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I Thought Love Was a Country

This was the way of a country.

This piece is part of the Love Letters notebook, which features art by Ali El-Chaer.

A fantasy room to fold my fears in. Floors to match these flat eyes. Walls to match 
these slant palms.

I placed myself in the middle. Humming a red anthem: if the door is in the back, keep
an eye on it. If the door is over the heart, it must be bricked in. 

Last June, instead of calling back the man who named me unreal in front of a jewelry
store, I tightened the lines around my feet. Balled up in my territory. Lonelier than a

There was certainty in a closed room. The certainty that I closed it. 

Safety. What else is the reason?

Still, I shift from one foot to the other.  

Every evening my organ growing thorny like a throne. Every evening the same man
coming to me in a dream, mouthing, “Anchi gn kebad sew nesh.” 

This was the way of a country. 

The inside staying spare and red. The massacre metaphorical. The metaphor merely

My twelve-year-old body stationed in a corner. My father and mother in a misfiring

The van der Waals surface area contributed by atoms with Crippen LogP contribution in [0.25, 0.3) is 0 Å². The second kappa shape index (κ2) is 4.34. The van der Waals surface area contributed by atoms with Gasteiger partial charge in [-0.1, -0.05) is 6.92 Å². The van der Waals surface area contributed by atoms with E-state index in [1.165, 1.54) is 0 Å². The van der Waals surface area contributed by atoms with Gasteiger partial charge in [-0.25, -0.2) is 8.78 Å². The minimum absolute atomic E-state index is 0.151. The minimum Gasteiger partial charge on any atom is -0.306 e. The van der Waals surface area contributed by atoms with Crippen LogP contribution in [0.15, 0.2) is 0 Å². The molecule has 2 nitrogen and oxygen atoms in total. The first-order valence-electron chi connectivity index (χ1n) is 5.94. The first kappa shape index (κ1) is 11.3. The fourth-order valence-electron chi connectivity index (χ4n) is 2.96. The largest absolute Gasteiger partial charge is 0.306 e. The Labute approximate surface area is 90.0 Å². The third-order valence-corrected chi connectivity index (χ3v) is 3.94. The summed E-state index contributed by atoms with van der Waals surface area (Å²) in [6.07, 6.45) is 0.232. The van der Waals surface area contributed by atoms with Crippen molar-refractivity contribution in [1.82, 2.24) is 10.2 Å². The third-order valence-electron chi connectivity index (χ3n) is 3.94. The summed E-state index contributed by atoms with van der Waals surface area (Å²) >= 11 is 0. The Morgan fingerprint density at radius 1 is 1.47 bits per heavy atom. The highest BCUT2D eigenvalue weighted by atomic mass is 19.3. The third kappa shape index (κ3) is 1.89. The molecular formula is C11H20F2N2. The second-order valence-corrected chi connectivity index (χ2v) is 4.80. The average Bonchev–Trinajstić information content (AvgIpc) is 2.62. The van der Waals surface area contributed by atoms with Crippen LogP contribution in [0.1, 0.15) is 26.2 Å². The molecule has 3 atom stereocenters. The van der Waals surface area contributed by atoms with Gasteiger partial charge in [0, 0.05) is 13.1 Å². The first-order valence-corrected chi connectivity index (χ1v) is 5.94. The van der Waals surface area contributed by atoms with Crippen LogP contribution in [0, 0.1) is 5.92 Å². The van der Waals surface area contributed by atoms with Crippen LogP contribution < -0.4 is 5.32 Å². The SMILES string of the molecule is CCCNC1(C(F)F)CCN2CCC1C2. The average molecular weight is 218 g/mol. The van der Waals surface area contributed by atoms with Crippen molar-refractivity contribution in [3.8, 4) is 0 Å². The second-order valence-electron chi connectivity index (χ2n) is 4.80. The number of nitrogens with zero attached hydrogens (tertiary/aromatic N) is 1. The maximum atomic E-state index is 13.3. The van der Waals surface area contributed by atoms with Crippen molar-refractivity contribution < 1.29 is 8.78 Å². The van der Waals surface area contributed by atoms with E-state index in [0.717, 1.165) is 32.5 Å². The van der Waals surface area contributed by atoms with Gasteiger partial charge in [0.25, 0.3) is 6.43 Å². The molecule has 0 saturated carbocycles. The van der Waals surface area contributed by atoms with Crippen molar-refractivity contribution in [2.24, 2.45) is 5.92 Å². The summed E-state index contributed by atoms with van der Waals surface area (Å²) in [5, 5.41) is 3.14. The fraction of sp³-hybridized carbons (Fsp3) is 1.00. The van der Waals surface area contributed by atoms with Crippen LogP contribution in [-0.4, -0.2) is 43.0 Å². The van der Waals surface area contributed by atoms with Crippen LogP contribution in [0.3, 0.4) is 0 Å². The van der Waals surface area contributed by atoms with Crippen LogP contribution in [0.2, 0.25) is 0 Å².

How the delusion could’ve started then.

With my head against the wall. The bricks layering weight between me and the rest of
the world.

A quick internet search would diagnose this as avoidant. 

How many years till a man reaches out with full eyes and even palms and I don’t tell him
to stay beyond the lines?

There is still so much to say. 

Sorry about my stiff feet, sorry about this clumsy cell I call haven and how I greet 
with teeth when asked to be let in. 

My sister says, “So much of a country is control and here you are still playing king.” 

Another date where I hold a stranger’s hand by a corner store, make another promise 
of opening my borders with a kiss. It means, There there. It means, My bad, I have to

Funny, the way proximity graduates into a placeholder for tenderness. 

How my father and mother have yet to look at each other, really look at each other, 
even as they roll back the covers, climb into bed, and lay flat on their backs with their
shoulders touching. 

There has to be more than this. 

This desire, a scratch at the door. This needing to be held.

I’m tired of making sense of my box. Whatever draws the lines, I bring. Whatever lays
the bricks to the ceiling, I bring.

Here are the red walls and the red flooring. 

To put it simply: it takes a revolution to bring the ruin of rooms. 

And it takes my sister’s patient arms for me to begin with my own feet. This step means
open and this one means release.

For once, let there be destruction and let it be waged right. 

What remains of my country under my feet. What terrifies looking me right in the eye.